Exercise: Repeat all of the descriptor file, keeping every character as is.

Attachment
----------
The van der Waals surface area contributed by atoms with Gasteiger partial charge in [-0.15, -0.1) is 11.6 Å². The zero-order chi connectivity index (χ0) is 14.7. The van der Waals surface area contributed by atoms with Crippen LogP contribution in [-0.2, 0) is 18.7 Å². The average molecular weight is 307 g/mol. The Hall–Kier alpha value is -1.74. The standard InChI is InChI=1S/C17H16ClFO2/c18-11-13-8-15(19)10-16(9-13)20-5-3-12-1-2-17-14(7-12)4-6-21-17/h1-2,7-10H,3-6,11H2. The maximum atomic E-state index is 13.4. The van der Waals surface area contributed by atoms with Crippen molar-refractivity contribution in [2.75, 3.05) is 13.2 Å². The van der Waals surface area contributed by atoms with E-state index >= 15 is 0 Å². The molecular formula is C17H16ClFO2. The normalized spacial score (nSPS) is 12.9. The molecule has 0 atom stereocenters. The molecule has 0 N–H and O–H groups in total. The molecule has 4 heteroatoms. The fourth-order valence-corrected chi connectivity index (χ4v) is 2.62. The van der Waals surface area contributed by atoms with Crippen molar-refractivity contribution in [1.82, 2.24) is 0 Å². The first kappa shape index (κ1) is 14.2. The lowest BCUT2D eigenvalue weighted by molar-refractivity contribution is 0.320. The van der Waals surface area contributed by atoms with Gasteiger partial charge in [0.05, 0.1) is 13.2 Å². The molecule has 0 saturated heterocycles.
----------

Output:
The van der Waals surface area contributed by atoms with Gasteiger partial charge in [-0.15, -0.1) is 11.6 Å². The zero-order chi connectivity index (χ0) is 14.7. The van der Waals surface area contributed by atoms with Crippen LogP contribution in [-0.2, 0) is 18.7 Å². The average molecular weight is 307 g/mol. The Hall–Kier alpha value is -1.74. The standard InChI is InChI=1S/C17H16ClFO2/c18-11-13-8-15(19)10-16(9-13)20-5-3-12-1-2-17-14(7-12)4-6-21-17/h1-2,7-10H,3-6,11H2. The maximum atomic E-state index is 13.4. The van der Waals surface area contributed by atoms with Crippen molar-refractivity contribution in [2.75, 3.05) is 13.2 Å². The van der Waals surface area contributed by atoms with E-state index >= 15 is 0 Å². The molecular formula is C17H16ClFO2. The normalized spacial score (nSPS) is 12.9. The molecule has 0 atom stereocenters. The molecule has 0 N–H and O–H groups in total. The molecule has 4 heteroatoms. The fourth-order valence-corrected chi connectivity index (χ4v) is 2.62. The van der Waals surface area contributed by atoms with Crippen molar-refractivity contribution in [1.82, 2.24) is 0 Å². The first kappa shape index (κ1) is 14.2. The lowest BCUT2D eigenvalue weighted by molar-refractivity contribution is 0.320. The van der Waals surface area contributed by atoms with Gasteiger partial charge in [0.05, 0.1) is 13.2 Å². The molecule has 0 saturated heterocycles.